A gerundive is what is called a verbal adjective. This means that it occupies a middle ground between a verb and an adjective and shows characteristics of both. It is passive in meaning and exists in both the singular and plural form.
Gerundive: Verbal adjective
|Verb properties||Noun properties|
A gerundive is formed from a verb.
A gerundive changes in form to agree in gender, number and case with the noun it is associated with.
The gerundive is formed by removing the '-m' from the gerund and adding '-s'.
|vocandum||calling||vocandus, -a, -um||to be called|
|habendum||having||habendus, -a, -um||to be had|
|mittendum||sending||mittendus, -a, -um||to be sent|
|audiendum||hearing||audiendus, -a, -um||to be heard|
It is important to note that the gerundive does not have an exact translation into English, and in order to convey the idea of obligation or suitability inherent in its meaning, translations can include such forms as 'fit to be', 'must be' and 'ought to be'.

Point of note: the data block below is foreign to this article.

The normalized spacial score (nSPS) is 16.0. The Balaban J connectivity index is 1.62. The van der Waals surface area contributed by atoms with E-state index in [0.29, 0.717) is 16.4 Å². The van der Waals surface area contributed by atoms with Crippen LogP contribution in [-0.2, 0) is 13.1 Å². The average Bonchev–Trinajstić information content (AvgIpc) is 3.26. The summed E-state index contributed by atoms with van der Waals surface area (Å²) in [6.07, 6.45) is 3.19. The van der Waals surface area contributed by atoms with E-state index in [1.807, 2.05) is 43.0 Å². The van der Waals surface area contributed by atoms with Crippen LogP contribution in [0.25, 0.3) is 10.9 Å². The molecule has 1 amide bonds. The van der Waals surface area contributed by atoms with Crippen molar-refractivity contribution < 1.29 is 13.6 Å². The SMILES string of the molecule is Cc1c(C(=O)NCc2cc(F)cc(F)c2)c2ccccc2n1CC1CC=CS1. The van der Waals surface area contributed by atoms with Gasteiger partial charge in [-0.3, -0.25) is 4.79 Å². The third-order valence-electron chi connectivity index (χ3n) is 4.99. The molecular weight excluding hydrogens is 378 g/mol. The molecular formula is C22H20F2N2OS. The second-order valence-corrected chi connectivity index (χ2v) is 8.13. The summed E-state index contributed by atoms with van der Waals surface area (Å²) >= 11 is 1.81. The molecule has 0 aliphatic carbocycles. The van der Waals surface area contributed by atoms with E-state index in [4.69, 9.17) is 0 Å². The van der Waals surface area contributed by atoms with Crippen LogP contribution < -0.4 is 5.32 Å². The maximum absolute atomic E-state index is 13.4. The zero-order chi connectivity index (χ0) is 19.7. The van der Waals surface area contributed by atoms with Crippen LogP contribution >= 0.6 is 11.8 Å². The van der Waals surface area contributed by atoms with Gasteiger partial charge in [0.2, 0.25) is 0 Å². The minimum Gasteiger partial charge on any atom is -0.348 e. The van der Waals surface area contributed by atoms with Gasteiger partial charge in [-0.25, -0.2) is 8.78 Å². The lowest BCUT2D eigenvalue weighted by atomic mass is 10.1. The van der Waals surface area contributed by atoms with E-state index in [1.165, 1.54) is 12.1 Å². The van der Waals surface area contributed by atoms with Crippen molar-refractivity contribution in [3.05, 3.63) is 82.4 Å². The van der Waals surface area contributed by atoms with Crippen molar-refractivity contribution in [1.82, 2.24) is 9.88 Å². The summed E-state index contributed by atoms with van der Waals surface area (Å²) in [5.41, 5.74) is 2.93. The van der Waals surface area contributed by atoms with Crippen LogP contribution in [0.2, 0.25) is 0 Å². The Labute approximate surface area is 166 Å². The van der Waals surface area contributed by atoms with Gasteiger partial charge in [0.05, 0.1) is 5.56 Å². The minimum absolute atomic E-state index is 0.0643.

(1) One of the most common uses of the gerundive in medieval documents is the phrase 'habendum et tenendum', which you may well come across abbreviated to 'habend et tenend'.
Dedit messuagium habendum et tenendum Barnabe
He gave the messuage to be had and to be held to Barnabas
Or in a more recognisable construction:
He gave the messuage to have and to hold to Barnabas
(2) It is often used with the verb 'esse' to convey necessity or obligation.
Cultura danda est
The furlong must be/should be/ought to be given
You will notice examples of Latin gerundives still in use in modern English today.
Amanda – (a girl) fit to be loved
Miranda – (a girl) fit to be admired
Memoranda – things to be remembered
Agenda – things to be done